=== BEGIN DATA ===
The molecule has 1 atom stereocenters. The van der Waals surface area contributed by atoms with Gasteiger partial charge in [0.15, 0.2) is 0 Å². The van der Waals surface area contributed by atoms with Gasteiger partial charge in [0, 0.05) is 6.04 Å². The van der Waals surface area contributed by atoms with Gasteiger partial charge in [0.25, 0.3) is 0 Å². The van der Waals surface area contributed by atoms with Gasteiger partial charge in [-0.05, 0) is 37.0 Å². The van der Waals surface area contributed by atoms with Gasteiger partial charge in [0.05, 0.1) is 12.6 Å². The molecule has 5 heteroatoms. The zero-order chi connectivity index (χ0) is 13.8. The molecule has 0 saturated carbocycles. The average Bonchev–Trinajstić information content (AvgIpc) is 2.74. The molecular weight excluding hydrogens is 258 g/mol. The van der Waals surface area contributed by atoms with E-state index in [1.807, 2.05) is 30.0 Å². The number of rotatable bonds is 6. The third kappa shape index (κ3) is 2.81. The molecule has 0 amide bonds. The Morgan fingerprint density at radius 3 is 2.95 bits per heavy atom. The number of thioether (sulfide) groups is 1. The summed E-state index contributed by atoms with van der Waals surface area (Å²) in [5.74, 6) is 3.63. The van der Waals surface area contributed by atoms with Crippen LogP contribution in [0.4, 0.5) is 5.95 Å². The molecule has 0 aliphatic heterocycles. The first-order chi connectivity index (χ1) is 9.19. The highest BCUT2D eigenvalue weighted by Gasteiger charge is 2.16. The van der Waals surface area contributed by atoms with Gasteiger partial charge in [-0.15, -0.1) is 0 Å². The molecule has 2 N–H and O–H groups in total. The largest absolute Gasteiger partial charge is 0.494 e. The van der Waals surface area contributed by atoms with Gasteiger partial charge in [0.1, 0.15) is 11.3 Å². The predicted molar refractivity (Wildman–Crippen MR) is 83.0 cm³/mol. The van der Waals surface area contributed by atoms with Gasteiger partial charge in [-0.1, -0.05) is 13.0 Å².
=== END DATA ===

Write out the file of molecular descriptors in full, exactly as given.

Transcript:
The molecule has 1 atom stereocenters. The van der Waals surface area contributed by atoms with Gasteiger partial charge in [0.15, 0.2) is 0 Å². The van der Waals surface area contributed by atoms with Gasteiger partial charge in [0, 0.05) is 6.04 Å². The van der Waals surface area contributed by atoms with Gasteiger partial charge in [0.25, 0.3) is 0 Å². The van der Waals surface area contributed by atoms with Gasteiger partial charge in [-0.05, 0) is 37.0 Å². The van der Waals surface area contributed by atoms with Gasteiger partial charge in [0.05, 0.1) is 12.6 Å². The molecule has 5 heteroatoms. The zero-order chi connectivity index (χ0) is 13.8. The molecule has 0 saturated carbocycles. The average Bonchev–Trinajstić information content (AvgIpc) is 2.74. The molecular weight excluding hydrogens is 258 g/mol. The van der Waals surface area contributed by atoms with E-state index in [1.807, 2.05) is 30.0 Å². The number of rotatable bonds is 6. The third kappa shape index (κ3) is 2.81. The molecule has 0 amide bonds. The Morgan fingerprint density at radius 3 is 2.95 bits per heavy atom. The number of thioether (sulfide) groups is 1. The summed E-state index contributed by atoms with van der Waals surface area (Å²) in [5.74, 6) is 3.63. The van der Waals surface area contributed by atoms with Crippen LogP contribution in [0.4, 0.5) is 5.95 Å². The molecule has 0 aliphatic heterocycles. The first-order chi connectivity index (χ1) is 9.19. The highest BCUT2D eigenvalue weighted by Gasteiger charge is 2.16. The van der Waals surface area contributed by atoms with Gasteiger partial charge in [-0.15, -0.1) is 0 Å². The molecule has 2 N–H and O–H groups in total. The largest absolute Gasteiger partial charge is 0.494 e. The van der Waals surface area contributed by atoms with Gasteiger partial charge in [0.1, 0.15) is 11.3 Å². The predicted molar refractivity (Wildman–Crippen MR) is 83.0 cm³/mol. The van der Waals surface area contributed by atoms with Gasteiger partial charge in [-0.1, -0.05) is 13.0 Å².